Bug Sprayer = Hair Salon?
Well almost, but not quite.... almost?
A pump sprayer can make washing you hair so much easier while camping or during emergencies.
Camping is great, but after awhile you just wish you could take a shower or wash your hair. Well here is an easy solution to washing your hair. (You can also use the sprayer to take refreshing showers.)
This 'salon' revolves around a modified 1 gallon pump garden sprayer. You provide your own hot water, shampoo, 'sink' and towels... etc. and have a splendid hair washing experience.
Step 1: Materials
You will need the following:
1 Gallon Pump Yard Sprayer
(1-1/3 gallon actual capacity is marked on it. You can also use a larger capacity tank for additional spray time and for taking showers). Please purchase this item new for this Instructable. You don't want to spray pesticide or herbicide residue on your hair or body. ;-)
1 Foot Vinyl Tubing 3/8" OD, 1/4" ID (Actual diameters may vary depending on your tank openings.)
4 Feet Vinyl Tubing 3/4"OD, 1/2" ID (Actual diameters may vary depending on your tank openings.)
Garden hose repair male barbed fitting
Plastic Pistol-Grip Garden Hose Sprayer
3/8"-Band Stainless Steel Worm Gear Hose Clamp
1/2"-Band Stainless Steel Worm Gear Hose Clamp
Black electrical tape (not shown)
(At the campsite:)
Pot for heating water
Towel, shampoo, conditioner, etc....
Step 2: Disassemble the Pump Sprayer
You need to remove the spray wand. You do this by unscrewing the plastic nut where the hose meets the tank. You will not be needing this part unless you want to convert your tank back to spraying insecticides or herbicides. Don't do it! I can't bear to think of washing hair with insecticide residue :-(.
You can remove the hand pump for ease of handling.
Step 3: Install New Siphon Tube
Since you removed the spray wand and the old siphon tube (the part that picks up the liquid from the bottom of the tank) you will need to install a new one.
Cut a foot length of the small tubing. The cut should be angled on the end that goes into the tank so that it won't get sealed against the bottom of the tank.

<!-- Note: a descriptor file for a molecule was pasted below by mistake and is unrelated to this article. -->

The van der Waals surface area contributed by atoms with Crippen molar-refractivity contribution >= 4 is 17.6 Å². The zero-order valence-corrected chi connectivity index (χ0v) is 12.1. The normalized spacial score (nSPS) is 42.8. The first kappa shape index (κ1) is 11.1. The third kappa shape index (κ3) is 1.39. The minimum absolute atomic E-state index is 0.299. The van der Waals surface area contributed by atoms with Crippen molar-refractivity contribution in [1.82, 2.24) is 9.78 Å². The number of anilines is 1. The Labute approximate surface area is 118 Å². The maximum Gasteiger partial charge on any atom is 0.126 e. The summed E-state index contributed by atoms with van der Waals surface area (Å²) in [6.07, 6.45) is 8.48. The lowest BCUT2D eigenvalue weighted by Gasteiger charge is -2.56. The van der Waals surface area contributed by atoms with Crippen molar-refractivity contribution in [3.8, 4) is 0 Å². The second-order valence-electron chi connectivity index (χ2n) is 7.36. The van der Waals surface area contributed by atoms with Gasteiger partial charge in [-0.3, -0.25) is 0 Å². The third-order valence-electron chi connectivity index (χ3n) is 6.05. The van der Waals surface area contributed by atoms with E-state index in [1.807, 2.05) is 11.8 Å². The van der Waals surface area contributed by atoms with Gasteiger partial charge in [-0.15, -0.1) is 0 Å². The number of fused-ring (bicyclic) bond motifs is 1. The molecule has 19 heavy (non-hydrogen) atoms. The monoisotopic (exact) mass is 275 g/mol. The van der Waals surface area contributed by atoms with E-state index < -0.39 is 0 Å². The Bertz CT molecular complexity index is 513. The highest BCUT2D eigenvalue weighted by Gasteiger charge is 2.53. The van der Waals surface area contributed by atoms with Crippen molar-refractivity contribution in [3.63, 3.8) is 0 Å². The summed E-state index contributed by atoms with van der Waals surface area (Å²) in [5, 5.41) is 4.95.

The tubing I specified worked for my tank, you may have to pick a different diameter tubing that fits yours.
The tubing should fit snug and make a seal at the hose fitting (threaded boss) where the hose exited.
It may be so snug that it requires some dishwashing soap to lubricate the tubing to get it in.
Once a length of it is in the tank you can grap the tubing and pull on it through the pump opening to help get it all in. The tubing should just reach the bottom of the tank and just extend up out of the hose fitting about a half inch.
Step 4: Add New Hose
Add the new 4 foot length of large hose. Again, you may have to try a tubing size different from what I used depending on the size of the hose fitting external threads. The hose is specified as 4 feet, but it can be longer or shorter depending on your preference and how much length you need to comfortably wash your hair/shower.
The large hose twists onto the threaded hose fitting. The large hose clamp is slipped over the hose and hose fitting and tightened down.
Step 5: Give It Garden Hose Threads...
Next slip the small hose clamp over the hose and install the male barbed garden hose mender. Push the mender into place until the tubing bottoms out and install the clamp and tighten.
Since this end is going to be flying about in your hair I suggest covering it with electrical tape so that there are no sharp edges or other snags to catch your hair.
Screw on the pistol-grip spray nozzle and your done!
Step 6: Get Your Camp Stove, Basin and 'Bug Sprayer' and Enjoy Washing Your Hair!
Set up your salon with your basin (sink). Get your camp stove going and heat some water to the right temperature, pour it into your modified 'bug sprayer', install the pump, pump in some air and away you go with an easy hair wash.
Runner Up in the
Unusual Uses Challenge